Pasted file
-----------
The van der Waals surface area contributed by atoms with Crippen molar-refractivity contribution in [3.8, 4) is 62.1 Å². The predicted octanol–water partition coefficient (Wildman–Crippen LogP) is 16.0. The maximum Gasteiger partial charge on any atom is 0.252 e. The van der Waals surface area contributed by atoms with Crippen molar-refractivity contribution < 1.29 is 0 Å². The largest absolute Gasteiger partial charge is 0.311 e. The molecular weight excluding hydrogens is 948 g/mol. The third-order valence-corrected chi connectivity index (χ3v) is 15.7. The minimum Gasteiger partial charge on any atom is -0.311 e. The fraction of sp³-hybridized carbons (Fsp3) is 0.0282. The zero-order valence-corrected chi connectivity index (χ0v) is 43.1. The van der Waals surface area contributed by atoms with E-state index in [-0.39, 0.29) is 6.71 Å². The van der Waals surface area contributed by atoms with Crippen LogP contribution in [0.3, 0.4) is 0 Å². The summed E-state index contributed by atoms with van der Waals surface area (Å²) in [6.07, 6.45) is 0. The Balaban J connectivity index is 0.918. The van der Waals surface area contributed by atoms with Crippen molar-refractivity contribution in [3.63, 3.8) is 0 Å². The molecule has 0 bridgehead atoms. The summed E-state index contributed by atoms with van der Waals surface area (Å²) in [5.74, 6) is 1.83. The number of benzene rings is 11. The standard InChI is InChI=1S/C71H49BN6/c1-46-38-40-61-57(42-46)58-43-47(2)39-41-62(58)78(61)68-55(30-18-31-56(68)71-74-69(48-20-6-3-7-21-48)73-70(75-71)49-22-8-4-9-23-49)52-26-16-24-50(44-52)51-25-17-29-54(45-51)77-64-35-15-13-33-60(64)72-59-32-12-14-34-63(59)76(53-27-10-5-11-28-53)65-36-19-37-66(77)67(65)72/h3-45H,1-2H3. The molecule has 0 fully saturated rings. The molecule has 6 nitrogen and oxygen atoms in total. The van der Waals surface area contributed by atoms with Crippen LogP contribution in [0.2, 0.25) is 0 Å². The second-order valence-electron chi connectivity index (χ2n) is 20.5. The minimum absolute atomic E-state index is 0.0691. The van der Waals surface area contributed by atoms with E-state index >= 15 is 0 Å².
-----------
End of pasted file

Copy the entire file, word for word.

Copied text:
The van der Waals surface area contributed by atoms with Crippen molar-refractivity contribution in [3.8, 4) is 62.1 Å². The predicted octanol–water partition coefficient (Wildman–Crippen LogP) is 16.0. The maximum Gasteiger partial charge on any atom is 0.252 e. The van der Waals surface area contributed by atoms with Crippen molar-refractivity contribution < 1.29 is 0 Å². The largest absolute Gasteiger partial charge is 0.311 e. The molecular weight excluding hydrogens is 948 g/mol. The third-order valence-corrected chi connectivity index (χ3v) is 15.7. The minimum Gasteiger partial charge on any atom is -0.311 e. The fraction of sp³-hybridized carbons (Fsp3) is 0.0282. The zero-order valence-corrected chi connectivity index (χ0v) is 43.1. The van der Waals surface area contributed by atoms with E-state index in [-0.39, 0.29) is 6.71 Å². The van der Waals surface area contributed by atoms with Crippen LogP contribution in [0.3, 0.4) is 0 Å². The summed E-state index contributed by atoms with van der Waals surface area (Å²) in [6.07, 6.45) is 0. The Balaban J connectivity index is 0.918. The van der Waals surface area contributed by atoms with Crippen molar-refractivity contribution in [3.63, 3.8) is 0 Å². The molecule has 0 bridgehead atoms. The summed E-state index contributed by atoms with van der Waals surface area (Å²) in [5.74, 6) is 1.83. The number of benzene rings is 11. The standard InChI is InChI=1S/C71H49BN6/c1-46-38-40-61-57(42-46)58-43-47(2)39-41-62(58)78(61)68-55(30-18-31-56(68)71-74-69(48-20-6-3-7-21-48)73-70(75-71)49-22-8-4-9-23-49)52-26-16-24-50(44-52)51-25-17-29-54(45-51)77-64-35-15-13-33-60(64)72-59-32-12-14-34-63(59)76(53-27-10-5-11-28-53)65-36-19-37-66(77)67(65)72/h3-45H,1-2H3. The molecule has 0 fully saturated rings. The molecule has 6 nitrogen and oxygen atoms in total. The van der Waals surface area contributed by atoms with Crippen LogP contribution in [0.2, 0.25) is 0 Å². The second-order valence-electron chi connectivity index (χ2n) is 20.5. The minimum absolute atomic E-state index is 0.0691. The van der Waals surface area contributed by atoms with E-state index >= 15 is 0 Å².